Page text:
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Outbound M&A activity mounts up (2)

By CAI XIAO (China Daily)

08:17, March 11, 2013


Asian deals declined sharply, primarily due to a fall in Japan transactions from 16 in 2011 to just 3 in 2012.

Ashworth said assets prices in the West have fallen. At the same time, China is rebalancing its manufacturing-oriented economy and developing its service sector.

"So we expect to see an increasing number of Chinese companies buying internationally not just for financial reasons but because it makes good business sense — whether to grow market share, acquire a complementary brand or build out a business offering," Ashworth told China Daily.

The PwC report said there are many outbound M&A deals in the pipeline. The accountants expect this growth will continue strongly, creating another record year in 2013.

"Chinese privately owned companies including TCL will continue to be positive in 2013," said Li Dongsheng, chairman of Chinese leading electronics manufacturer TCL Corp.

TCL was an early starter in terms of going abroad to look for mergers and acquisitions. As early as 2003, TCL and Thomson SA of France announced the creation of a joint venture to produce televisions and DVD players worldwide.

Although the integration of the two companies met many problems, Li said they garnered useful experience. TCL will continue its globalization strategy utilizing its professional talents.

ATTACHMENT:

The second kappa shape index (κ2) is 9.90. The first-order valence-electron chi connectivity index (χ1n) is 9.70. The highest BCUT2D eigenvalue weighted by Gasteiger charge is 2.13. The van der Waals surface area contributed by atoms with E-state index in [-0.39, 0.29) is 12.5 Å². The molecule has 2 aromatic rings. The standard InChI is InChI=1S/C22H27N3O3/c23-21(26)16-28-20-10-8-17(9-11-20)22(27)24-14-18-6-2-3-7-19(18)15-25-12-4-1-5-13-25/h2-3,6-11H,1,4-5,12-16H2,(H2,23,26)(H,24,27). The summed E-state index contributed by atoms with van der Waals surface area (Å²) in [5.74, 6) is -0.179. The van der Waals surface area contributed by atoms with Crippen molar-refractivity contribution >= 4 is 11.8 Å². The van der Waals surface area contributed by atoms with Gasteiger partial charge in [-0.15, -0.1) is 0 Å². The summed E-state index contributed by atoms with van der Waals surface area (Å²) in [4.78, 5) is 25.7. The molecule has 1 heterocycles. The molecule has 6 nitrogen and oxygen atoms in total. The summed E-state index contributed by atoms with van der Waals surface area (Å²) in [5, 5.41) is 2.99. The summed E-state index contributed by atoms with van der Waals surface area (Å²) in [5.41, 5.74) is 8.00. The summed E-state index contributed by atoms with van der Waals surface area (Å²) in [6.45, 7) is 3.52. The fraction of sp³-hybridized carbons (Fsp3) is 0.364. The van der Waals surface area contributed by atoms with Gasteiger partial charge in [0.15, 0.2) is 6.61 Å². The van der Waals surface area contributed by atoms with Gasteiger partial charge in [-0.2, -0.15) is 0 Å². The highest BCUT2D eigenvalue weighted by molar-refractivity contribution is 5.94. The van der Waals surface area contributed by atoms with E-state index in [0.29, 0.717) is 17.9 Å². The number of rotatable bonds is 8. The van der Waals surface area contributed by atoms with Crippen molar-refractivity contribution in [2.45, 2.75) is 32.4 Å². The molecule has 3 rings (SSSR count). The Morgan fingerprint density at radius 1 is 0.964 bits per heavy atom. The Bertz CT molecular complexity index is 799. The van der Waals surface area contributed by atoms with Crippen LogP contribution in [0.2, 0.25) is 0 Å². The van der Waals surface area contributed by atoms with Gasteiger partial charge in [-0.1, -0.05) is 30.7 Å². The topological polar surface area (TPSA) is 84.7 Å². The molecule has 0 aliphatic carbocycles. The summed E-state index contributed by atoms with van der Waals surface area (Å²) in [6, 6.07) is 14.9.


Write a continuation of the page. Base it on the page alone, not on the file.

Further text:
"Outbound M&As help a company to step on to the global stage, demonstrate it is an industry leader and maintain its competitiveness," said Li.

Li said there are opportunities for mergers and acquisitions with South Korean, Japanese and Taiwanese businesses but careful evaluation should first be made.

"Europe is also a good destination," said Li. " There are not many M&A opportunities in the United States but cooperative opportunities exist."

"It seems Europe is the region Chinese companies like the look of and are confident to go to," said Qian of PwC Northern China transaction services leader. "European companies are usually small and medium-sized companies with unique technology suitable for Chinese investors to buy and manage."

According to Qian, Chinese investors would also like to look for assets in Japan but, because of political issues, it is difficult to go there at the moment.

"Companies in the United States are usually very large and their industry chains are long with many stakeholders involved, so it is not easy for Chinese companies to do M&A deals in the US," said Qian.

Qian added that an M&A deal in the overseas market may fail because of various reasons including a stakeholder's opposition or government's disapproval.

Marchick insisted the US is open to Chinese investment. He told China Daily that many controversial cases involving Chinese acquisitions are in the energy sector but most other investments go through without a problem.

"There has been a trend of investment in the United States in automotive parts and the transportation and real estate sectors," said Marchick, adding that Chinese companies are also very free to invest in retail and agriculture.

Ashworth said there is interest across a wide range of sectors, including natural resources, traditional and renewable energy sources, utilities, financial institutions and technology.

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Email|Print|Comments(Editor:HuangBeibei、Yao Chun)

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